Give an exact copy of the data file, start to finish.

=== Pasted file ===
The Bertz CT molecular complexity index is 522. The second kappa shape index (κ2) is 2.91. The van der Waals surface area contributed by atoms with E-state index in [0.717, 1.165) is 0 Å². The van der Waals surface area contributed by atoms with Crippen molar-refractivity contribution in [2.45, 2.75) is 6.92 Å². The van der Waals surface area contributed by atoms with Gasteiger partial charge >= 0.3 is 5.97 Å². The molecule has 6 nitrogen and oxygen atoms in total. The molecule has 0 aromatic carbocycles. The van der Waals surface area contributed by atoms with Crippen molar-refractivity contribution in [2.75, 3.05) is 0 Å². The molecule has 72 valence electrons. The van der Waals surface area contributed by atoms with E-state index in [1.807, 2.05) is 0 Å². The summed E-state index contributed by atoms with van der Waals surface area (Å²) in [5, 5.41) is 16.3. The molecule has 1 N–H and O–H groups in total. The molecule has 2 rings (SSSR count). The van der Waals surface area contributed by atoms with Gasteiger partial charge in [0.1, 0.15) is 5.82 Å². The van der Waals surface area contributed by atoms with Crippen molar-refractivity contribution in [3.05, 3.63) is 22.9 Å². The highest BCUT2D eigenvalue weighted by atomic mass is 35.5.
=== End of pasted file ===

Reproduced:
The Bertz CT molecular complexity index is 522. The second kappa shape index (κ2) is 2.91. The van der Waals surface area contributed by atoms with E-state index in [0.717, 1.165) is 0 Å². The van der Waals surface area contributed by atoms with Crippen molar-refractivity contribution in [2.45, 2.75) is 6.92 Å². The van der Waals surface area contributed by atoms with Gasteiger partial charge >= 0.3 is 5.97 Å². The molecule has 6 nitrogen and oxygen atoms in total. The molecule has 0 aromatic carbocycles. The van der Waals surface area contributed by atoms with Crippen molar-refractivity contribution in [2.75, 3.05) is 0 Å². The molecule has 72 valence electrons. The van der Waals surface area contributed by atoms with E-state index in [1.807, 2.05) is 0 Å². The summed E-state index contributed by atoms with van der Waals surface area (Å²) in [5, 5.41) is 16.3. The molecule has 1 N–H and O–H groups in total. The molecule has 2 rings (SSSR count). The van der Waals surface area contributed by atoms with Gasteiger partial charge in [0.1, 0.15) is 5.82 Å². The van der Waals surface area contributed by atoms with Crippen molar-refractivity contribution in [3.05, 3.63) is 22.9 Å². The highest BCUT2D eigenvalue weighted by atomic mass is 35.5.